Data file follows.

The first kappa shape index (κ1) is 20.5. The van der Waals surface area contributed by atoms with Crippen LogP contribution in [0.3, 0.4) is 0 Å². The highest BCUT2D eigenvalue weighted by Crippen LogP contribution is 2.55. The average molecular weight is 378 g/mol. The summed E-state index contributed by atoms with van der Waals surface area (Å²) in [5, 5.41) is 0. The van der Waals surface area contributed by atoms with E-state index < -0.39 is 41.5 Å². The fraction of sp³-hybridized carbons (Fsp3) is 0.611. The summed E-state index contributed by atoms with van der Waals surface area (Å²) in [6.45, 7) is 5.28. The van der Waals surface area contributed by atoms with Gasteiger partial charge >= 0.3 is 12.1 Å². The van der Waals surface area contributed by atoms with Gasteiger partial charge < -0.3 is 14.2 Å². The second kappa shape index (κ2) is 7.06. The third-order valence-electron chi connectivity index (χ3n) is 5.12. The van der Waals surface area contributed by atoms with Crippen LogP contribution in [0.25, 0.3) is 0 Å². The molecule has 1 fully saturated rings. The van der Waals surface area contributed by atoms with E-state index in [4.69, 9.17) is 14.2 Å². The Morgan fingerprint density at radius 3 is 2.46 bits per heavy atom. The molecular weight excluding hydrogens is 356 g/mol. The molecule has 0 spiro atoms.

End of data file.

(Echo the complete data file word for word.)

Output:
The first kappa shape index (κ1) is 20.5. The van der Waals surface area contributed by atoms with Crippen LogP contribution in [0.3, 0.4) is 0 Å². The highest BCUT2D eigenvalue weighted by Crippen LogP contribution is 2.55. The average molecular weight is 378 g/mol. The summed E-state index contributed by atoms with van der Waals surface area (Å²) in [5, 5.41) is 0. The van der Waals surface area contributed by atoms with E-state index < -0.39 is 41.5 Å². The fraction of sp³-hybridized carbons (Fsp3) is 0.611. The summed E-state index contributed by atoms with van der Waals surface area (Å²) in [6.45, 7) is 5.28. The van der Waals surface area contributed by atoms with Gasteiger partial charge >= 0.3 is 12.1 Å². The van der Waals surface area contributed by atoms with Gasteiger partial charge < -0.3 is 14.2 Å². The second kappa shape index (κ2) is 7.06. The third-order valence-electron chi connectivity index (χ3n) is 5.12. The van der Waals surface area contributed by atoms with Crippen LogP contribution in [0.25, 0.3) is 0 Å². The molecule has 1 fully saturated rings. The van der Waals surface area contributed by atoms with E-state index in [4.69, 9.17) is 14.2 Å². The Morgan fingerprint density at radius 3 is 2.46 bits per heavy atom. The molecular weight excluding hydrogens is 356 g/mol. The molecule has 0 spiro atoms.